The iconic Jumbo Floating Restaurant was promised a new lease of life as a “distinctive cultural heritage and tourist attraction” when Chief Executive Carrie Lam painted a rosy picture of the future of Aberdeen Harbour in her policy address in November 2020. She called the plan: Invigorating Island South.
For more than 40 years, the Jumbo Floating Restaurant and its smaller sibling, Tai Pak Restaurant, were destinations for families and tourists – and often a backdrop in local and Hollywood films. The two formed the Jumbo Kingdom, undoubtedly one of Hong Kong’s best known icons.
Unfortunately, it way also one of the many casualties of the Covid-19 pandemic. After Jumbo Floating Restaurant closed in March 2020, the owner agreed to donate it to Ocean Park at no cost.
Great fanfare followed Lam’s announcement about the revitalisation of the city’s Southern District. Immediately after the address, dozens of real estate commercials and pro-growth opinion leaders called on Jumbo’s revitalisation to rationalise sky-high property prices in the neighbourhood.
In 2021, Ocean Park secured financial assistance worth HK$1.12 billion to be doled out in yearly payments of HK$280 million over four years from the public coffers in the name of “conservation and education”. A year prior, the government approved a HK$5.4 billion bailout for the park.
The general public only woke up to the fact that the Ocean Park had quietly dropped the plan to assume ownership of Jumbo Floating Restaurant when Jumbo’s owner announced late last month it was unable to find an operator and was thus left with only one option – sending the vessel overseas.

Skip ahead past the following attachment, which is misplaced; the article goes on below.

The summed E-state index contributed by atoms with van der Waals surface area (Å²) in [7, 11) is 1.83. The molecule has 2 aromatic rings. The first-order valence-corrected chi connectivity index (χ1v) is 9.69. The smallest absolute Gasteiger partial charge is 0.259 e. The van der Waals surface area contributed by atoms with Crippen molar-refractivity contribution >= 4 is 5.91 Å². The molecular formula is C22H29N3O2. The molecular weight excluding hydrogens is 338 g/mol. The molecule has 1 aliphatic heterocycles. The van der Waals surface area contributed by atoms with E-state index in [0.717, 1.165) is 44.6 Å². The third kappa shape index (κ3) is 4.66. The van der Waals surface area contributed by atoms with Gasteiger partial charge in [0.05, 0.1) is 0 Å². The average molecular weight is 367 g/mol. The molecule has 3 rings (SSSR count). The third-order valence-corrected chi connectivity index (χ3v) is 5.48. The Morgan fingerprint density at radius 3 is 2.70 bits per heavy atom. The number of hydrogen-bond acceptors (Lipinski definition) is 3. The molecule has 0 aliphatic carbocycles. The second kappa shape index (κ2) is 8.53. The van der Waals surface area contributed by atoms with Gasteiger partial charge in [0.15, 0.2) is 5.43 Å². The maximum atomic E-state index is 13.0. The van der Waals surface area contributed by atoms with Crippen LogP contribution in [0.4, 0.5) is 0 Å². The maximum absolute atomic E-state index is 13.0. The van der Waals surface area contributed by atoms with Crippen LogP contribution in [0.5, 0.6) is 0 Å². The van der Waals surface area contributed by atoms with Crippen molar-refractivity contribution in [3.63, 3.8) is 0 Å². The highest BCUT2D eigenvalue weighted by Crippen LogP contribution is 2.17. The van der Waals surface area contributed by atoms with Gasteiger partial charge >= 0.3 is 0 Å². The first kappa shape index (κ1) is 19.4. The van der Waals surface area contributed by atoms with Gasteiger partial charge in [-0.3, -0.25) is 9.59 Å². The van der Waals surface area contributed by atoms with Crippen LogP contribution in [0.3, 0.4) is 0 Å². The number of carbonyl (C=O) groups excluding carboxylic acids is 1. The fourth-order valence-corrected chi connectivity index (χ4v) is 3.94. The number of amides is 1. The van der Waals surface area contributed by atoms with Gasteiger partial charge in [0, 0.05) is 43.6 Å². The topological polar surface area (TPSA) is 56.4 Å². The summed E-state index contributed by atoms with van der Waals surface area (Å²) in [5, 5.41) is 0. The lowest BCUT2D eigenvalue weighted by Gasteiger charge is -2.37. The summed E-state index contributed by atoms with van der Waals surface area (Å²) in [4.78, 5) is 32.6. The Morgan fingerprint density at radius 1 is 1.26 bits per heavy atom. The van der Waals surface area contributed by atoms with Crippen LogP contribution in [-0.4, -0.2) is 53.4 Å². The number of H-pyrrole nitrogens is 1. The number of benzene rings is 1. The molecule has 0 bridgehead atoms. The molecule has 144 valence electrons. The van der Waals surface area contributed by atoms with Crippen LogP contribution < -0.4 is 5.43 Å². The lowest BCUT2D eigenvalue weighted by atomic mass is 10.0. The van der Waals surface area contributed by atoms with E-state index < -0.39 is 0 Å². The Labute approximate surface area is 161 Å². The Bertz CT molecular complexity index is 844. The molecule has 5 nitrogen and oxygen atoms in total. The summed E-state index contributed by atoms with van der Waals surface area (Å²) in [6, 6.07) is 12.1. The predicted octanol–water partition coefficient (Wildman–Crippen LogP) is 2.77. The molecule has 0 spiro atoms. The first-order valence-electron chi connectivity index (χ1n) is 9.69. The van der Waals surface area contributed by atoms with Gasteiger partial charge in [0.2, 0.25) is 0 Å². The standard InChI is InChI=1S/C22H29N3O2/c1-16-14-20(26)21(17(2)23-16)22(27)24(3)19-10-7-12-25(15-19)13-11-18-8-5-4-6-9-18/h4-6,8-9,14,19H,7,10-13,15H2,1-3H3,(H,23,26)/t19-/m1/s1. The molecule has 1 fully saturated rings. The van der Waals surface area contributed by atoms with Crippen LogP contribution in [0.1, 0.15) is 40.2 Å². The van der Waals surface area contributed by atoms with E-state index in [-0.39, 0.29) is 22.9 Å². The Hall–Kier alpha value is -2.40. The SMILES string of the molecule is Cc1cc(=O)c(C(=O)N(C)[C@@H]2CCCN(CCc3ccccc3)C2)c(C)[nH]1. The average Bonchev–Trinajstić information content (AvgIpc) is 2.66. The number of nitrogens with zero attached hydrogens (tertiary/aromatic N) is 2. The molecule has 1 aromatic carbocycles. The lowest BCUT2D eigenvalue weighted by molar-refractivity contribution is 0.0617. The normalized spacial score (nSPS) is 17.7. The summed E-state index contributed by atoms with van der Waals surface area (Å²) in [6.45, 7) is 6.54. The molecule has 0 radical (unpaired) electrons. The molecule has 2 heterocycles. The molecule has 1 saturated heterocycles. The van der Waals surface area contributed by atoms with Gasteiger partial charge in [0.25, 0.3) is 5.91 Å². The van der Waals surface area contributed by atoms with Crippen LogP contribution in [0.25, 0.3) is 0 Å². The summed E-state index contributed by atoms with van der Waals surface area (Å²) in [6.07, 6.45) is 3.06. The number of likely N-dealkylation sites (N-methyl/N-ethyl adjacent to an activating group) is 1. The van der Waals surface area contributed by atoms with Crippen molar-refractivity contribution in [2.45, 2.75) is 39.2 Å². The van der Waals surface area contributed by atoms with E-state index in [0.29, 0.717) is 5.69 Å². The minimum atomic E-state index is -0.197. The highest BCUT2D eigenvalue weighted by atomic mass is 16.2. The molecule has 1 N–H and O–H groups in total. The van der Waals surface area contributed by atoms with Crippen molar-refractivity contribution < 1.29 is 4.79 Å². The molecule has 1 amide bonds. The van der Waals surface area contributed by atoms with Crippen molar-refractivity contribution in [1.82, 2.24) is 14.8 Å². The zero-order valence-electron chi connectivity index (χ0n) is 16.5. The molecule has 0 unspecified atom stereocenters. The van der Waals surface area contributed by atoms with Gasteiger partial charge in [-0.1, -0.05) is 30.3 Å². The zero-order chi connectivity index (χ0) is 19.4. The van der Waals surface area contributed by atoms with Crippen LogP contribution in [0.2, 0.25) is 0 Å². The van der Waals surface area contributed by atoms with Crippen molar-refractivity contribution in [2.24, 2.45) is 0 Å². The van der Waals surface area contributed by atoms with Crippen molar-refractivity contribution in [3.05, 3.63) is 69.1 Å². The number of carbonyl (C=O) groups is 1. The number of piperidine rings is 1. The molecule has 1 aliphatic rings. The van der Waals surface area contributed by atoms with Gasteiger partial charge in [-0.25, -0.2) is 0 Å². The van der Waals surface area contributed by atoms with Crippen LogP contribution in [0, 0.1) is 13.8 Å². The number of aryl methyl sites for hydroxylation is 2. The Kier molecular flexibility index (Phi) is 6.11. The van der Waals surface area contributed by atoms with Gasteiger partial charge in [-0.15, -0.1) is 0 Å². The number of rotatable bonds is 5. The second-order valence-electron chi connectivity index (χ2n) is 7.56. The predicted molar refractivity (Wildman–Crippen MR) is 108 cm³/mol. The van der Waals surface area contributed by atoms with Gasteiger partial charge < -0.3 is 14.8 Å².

In a couple weeks, Jumbo Floating Restaurant will leave Aberdeen Harbour. Many have mourned the imminent disappearance of a cultural icon. There is little doubt Tai Pak will share the same fate if no white knight appears. Aberdeen Harbour will never be the same.
Jumbo Kingdom embodies the grandeur of the traditional “go tong boats,” or “dance hall boats,” that once dotted the coast of Guangzhou. Dance hall boats offered dancing and banquet services. Those in Aberdeen, however, focused on serving banquets for the fishing communities, relying on local fishers for their supply of seafood.
As time went by, dance hall boats became floating restaurants that served both the fishing communities and outside guests. Competition intensified in the 1970s, when Sea Palace and Tai Pak dominated the market. Later on, Jumbo entered the scene and subsequently acquired both Sea Palace and Tai Pak. Jumbo Kingdom sourced its supplies from across Southeast Asia.
But now, Jumbo Floating Restaurant will leave Hong Kong, destiny and destination unknown. A pledge made in the policy address not honoured.
Invigorating Island South, however, will keep going. The government will continue to expedite the redevelopment and conversion of old industrial buildings in Wong Chuk Hang, while exploring the redevelopment of “Government, Institution or Community” sites. A large tranche of Ocean Park will be turned into a retail, dining and entertainment zone.
By abandoning a cultural icon in the name of adding no financial burden to Ocean Park, the government lays bares that Invigorating Island South is a government-led gentrification scheme with no regards to history, culture or communities.
It is a shame that the history of dance hall boats in Hong Kong will end because officials prefer to inject billions of dollars of public money to bail out Ocean Park than intervene to save a cultural icon. As a result of their decisions, the city will lose its grandest floating restaurant.
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